Carved and gilded beechwood; olive green velvet upholstery
40 3/8 x 30 1/4 x 24 in. (102.6 x 76.8 x 61cm)
Gift of Mr. and Mrs. Charles Wrightsman, 1971
Not on view
Armchairs with a flat (rather than a curved) back were known as « fauteuils à la reine » for the French Queen Marie Leszczynska (1703–1768) who allegedly favored them during the mid-eighteenth century. They are part of the same set as the two bergères (1971.206.5 and 1971.206.6) also in the Met’s collection. In contrast to the bergères, however, intended to be used in the center of the room, these armchairs were most likely placed against the paneling (meublant) and considered as part of the wall decoration.
Made around 1760, these chairs bear the mark L.CRESSON underneath their frames which probably refers to the joiner (menuisier) Louis I Cresson. It is difficult, however, to attribute this stamp with certainty to a particular member of the Cresson family since ten of them were masters of the Parisian Corporation des Menuisiers-Ébénistes (Parisian guild of furniture makers) in the eighteenth century, four of whom were called Louis. Famous in Paris, Louis I Cresson’s workshop was called « L’image de Saint-Louis ». Among his prestigious clients were the Prince of Condé and the Duke of Orléans. Executed in the rococo style, his chairs are known for their gilded frames in beechwood carved with flowers and leaf motifs. With their fine and elegant decoration, this pair of chairs is emblematic of Cresson’s work.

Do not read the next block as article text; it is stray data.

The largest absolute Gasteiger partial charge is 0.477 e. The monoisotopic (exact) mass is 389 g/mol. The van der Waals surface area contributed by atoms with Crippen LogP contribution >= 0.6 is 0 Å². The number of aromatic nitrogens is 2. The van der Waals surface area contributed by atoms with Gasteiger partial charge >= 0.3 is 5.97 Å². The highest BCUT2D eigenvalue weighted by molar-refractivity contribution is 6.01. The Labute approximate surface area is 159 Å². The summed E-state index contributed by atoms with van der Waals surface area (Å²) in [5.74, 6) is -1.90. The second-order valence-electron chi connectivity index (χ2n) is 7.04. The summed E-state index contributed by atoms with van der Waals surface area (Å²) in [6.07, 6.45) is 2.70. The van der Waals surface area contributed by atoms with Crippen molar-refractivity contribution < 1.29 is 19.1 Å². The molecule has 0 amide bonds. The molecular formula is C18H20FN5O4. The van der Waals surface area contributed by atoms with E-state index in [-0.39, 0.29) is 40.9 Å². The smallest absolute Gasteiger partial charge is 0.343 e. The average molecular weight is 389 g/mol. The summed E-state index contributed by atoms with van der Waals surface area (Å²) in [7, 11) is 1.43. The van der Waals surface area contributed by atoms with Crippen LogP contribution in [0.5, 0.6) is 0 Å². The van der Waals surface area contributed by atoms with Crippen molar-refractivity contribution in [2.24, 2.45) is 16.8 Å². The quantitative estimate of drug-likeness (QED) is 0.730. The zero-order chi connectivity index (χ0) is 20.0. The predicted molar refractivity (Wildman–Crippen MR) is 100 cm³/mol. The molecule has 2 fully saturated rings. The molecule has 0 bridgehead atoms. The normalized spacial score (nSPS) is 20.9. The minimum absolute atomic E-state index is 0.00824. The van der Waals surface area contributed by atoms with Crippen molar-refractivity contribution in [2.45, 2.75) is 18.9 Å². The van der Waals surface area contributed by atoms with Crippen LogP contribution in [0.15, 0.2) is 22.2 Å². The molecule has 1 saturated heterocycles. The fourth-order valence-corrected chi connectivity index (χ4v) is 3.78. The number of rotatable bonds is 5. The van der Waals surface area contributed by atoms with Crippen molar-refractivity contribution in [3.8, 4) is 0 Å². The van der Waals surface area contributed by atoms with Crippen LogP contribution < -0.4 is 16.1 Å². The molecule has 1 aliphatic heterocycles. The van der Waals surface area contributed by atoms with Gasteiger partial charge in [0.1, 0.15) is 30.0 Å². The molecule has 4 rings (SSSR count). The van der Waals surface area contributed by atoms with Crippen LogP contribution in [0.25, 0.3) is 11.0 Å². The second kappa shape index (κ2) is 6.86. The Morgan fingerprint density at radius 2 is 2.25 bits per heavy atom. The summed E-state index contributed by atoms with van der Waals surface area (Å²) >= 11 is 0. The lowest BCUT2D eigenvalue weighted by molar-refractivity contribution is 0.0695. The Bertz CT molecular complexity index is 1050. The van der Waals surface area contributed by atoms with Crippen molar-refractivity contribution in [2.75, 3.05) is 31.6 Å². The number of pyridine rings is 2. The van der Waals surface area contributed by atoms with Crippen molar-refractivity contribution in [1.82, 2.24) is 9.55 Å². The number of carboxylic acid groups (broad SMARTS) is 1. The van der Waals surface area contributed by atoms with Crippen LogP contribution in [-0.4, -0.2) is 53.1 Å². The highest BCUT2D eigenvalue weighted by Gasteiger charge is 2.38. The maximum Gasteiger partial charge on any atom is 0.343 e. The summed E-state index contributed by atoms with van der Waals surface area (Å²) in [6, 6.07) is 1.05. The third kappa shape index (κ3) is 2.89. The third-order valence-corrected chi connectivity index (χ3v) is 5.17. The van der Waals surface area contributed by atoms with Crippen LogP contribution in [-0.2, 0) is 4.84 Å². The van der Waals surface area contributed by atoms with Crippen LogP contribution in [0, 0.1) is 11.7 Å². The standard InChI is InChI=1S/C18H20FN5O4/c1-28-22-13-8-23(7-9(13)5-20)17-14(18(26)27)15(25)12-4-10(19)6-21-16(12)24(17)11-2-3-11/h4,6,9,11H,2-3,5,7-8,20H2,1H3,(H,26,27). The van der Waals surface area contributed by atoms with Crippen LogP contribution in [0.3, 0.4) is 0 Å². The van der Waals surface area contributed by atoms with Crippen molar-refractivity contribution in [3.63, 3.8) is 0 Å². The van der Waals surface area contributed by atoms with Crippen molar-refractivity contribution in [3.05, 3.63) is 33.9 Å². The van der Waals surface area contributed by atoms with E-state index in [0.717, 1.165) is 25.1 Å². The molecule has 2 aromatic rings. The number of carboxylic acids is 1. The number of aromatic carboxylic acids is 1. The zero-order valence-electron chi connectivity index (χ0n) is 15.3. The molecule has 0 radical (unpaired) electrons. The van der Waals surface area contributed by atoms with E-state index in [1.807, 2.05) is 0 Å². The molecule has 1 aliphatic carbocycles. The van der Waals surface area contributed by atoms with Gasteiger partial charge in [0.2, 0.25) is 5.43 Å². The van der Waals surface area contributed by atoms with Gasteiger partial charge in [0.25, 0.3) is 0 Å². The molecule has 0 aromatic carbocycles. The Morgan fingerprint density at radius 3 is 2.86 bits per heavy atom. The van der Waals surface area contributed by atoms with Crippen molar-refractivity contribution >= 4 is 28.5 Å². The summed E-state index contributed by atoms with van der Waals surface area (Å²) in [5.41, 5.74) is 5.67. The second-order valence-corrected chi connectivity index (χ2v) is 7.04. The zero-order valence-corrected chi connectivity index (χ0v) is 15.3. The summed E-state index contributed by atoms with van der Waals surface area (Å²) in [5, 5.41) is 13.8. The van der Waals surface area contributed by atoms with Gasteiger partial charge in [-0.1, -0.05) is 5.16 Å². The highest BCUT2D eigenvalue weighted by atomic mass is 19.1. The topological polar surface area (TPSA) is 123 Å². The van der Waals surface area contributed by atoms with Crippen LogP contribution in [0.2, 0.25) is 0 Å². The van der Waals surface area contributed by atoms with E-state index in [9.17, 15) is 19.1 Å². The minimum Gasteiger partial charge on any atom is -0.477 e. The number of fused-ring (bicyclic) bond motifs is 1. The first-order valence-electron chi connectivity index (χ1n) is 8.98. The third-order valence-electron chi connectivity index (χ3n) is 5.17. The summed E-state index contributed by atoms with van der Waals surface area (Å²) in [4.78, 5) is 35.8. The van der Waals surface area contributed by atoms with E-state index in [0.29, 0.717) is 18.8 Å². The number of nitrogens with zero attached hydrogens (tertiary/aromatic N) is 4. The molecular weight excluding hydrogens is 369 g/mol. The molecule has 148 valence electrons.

Mr. and Mrs. Charles Wrightsman (until 1971; to MMA)